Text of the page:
I am at the restaurant getting a table for my wife (let’s call her KD) and me for an early dinner. She is walking down from her workplace. I ordered our usual drinks and food and there she was, waving at me and beaming with a smile. A few seconds later when she took the chair opposite me, our eyes met and suddenly she looked PISSED!
Me: What’s wrong? What happened?
KD: YOU. That’s what happened.
Me: What? What are you talking about?
KD: You don’t look well. What’s wrong with you?
Me: Oh! Yeah. Same thing. That damn office AC. My body just doesn’t agree with that AC. Every time I finish working from the office I have this pounding headache. She is quietly listening but her eyes are shooting lasers.
KD: For the 100th time, just go and buy the damn hoodie. Protect your head (I am a bald man).
Me: It’s not that easy. I then have to carry it to work on top of my umbrella. Then my bag won’t fit both of them so I need to get a new bag and I don’t want to go out shopping in this COVID situation.
KD: Office provides lockers. You can buy a hoodie that is rainproof and save the trouble of carrying an umbrella and buying a bigger bag and you can shop online and not need to worry about COVID.
Me: Yeah, ok I will. Soon. Busted!
She then went into a 3 min monologue where she pointed out incident after incident where I have wanted something and have resisted taking any action. I didn’t have anything to say. Suddenly the waiter came with our food and she got interrupted. God bless the chef and the waiter.
Me: Hey food is here. I am starving. Let’s dig in.
She wasn’t prepared to let me off the hook that easily. She gave me a taste of my own medicine by dropping a maxim on me which I drop on others as nuggets of wisdom. So typical of me
“We cannot become what we want to be by remaining who we are”
My headache was gone but my ego was hurt. I swallowed it with my drink. I promised to buy the hoodie and we moved on to other things. It was happily ever after.
Until I woke in the middle of the night and replayed that earlier conversation in my mind. My mind then jumped to the current client that I am working with and the challenges I am facing with them.
I am an Agile coach and for the past 2 years and I have been working with many teams to uplift their capability in delivering software using agile ways of working. My ongoing quibble with them is that:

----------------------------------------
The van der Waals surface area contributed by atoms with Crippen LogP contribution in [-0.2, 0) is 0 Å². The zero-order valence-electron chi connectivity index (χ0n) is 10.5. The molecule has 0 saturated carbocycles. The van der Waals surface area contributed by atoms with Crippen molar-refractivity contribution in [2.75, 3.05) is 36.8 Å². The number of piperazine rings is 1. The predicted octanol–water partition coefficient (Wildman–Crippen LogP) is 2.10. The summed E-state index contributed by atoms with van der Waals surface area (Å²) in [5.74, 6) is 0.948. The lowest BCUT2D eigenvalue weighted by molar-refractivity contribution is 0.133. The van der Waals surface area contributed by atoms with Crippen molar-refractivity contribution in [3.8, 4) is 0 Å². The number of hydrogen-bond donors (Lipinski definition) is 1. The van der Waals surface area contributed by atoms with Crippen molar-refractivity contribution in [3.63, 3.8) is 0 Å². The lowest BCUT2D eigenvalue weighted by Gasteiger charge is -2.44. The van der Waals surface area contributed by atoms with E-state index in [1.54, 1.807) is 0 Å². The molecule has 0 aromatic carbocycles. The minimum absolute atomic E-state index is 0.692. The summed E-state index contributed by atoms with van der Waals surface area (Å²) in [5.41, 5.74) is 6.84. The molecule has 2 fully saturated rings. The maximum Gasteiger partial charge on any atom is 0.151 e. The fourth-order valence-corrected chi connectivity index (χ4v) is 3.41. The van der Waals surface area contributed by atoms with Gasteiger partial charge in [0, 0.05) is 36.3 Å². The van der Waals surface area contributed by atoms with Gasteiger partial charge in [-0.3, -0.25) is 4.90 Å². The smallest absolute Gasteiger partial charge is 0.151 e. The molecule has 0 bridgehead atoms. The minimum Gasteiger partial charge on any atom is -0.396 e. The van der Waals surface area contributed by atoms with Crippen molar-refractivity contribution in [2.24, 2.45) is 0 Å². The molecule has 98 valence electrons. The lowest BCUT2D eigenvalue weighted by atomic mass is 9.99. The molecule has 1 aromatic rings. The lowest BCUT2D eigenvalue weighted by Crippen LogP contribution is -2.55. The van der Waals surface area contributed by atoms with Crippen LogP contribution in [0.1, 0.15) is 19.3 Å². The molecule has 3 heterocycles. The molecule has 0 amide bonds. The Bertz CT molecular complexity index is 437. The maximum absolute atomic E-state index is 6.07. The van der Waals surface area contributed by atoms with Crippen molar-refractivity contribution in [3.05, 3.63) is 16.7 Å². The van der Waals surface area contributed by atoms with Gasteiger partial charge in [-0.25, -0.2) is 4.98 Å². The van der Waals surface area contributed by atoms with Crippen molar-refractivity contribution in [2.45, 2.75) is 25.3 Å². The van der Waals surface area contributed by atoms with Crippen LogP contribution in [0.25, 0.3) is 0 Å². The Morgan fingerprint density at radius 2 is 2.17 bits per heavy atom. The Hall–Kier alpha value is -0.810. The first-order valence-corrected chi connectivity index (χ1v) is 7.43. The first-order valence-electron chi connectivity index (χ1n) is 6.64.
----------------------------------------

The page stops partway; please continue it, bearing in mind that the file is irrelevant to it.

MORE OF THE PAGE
“You folks reached out to Thoughtworks for our expertise in this area and asked us to provide you with recommendations and also to help you implement them. You are paying a premium price for our services. During the discovery phase, you tell us about all your challenges and wish list of changes you want to make. But when it comes to implementing those changes, there can sometimes be real hard pushback from your side (clients) and I wasn't sure where this comes from”
This got me thinking about “Why is change so difficult? “Why is there a resistance to change?” I mean we hear all the time, “change is the only constant”, “change is inevitable” etc. If so then what’s the problem?
Well, inevitably doesn’t make it easy. I believe that in general we all like the idea of change and it is the journey to make that change which is what we are all afraid of.
So by accepting the fact that change is inevitable, hard and there are going to be hiccups and frustrations along the way, this gives us a perspective to look at the change in a different light. It’s scary but necessary. So let's just move on with it.
Let’s look at some *ideas on first how to communicate the scope of change and next what to keep in mind when implementing the change.
Communicating the scope of change
When introducing a change and dealing with people’s anxiety around that change, it is beneficial to work with people who will be affected by it and ask them what their concerns are, then put them in one of the boxes it belongs to.
Box 1 is for things we we used to be able to do and still can
Box 2 is for things we couldn’t do and still can’t
Box 3 is for things we we used to be able to do now we can’t
Box 4 is for things we couldn’t do before but now we can.
You can see that the first two boxes are business as usual (BAU). There is no change. Things we were able to do and still can and a few things which we couldn’t do and still can’t.
The last box is opportunities. Something which wasn’t possible before but with this new change it will be. It is only the 3rd box that we need to let go of.
Putting it this way can make it easy for people to understand the scope of the change and deal with the anxiety around the change. It mentally prepares them for the implementation phase.
Now comes the ‘doing’ part. This is where the action is. Literally. Let’s look at it in part 2, the 4 core areas that an organization must take care of to successfully make the changes.
*These are not my original ideas. Unfortunately I can't remember and locate the sources
Disclaimer: The statements and opinions expressed in this article are those of the author(s) and do not necessarily reflect the positions of Thoughtworks.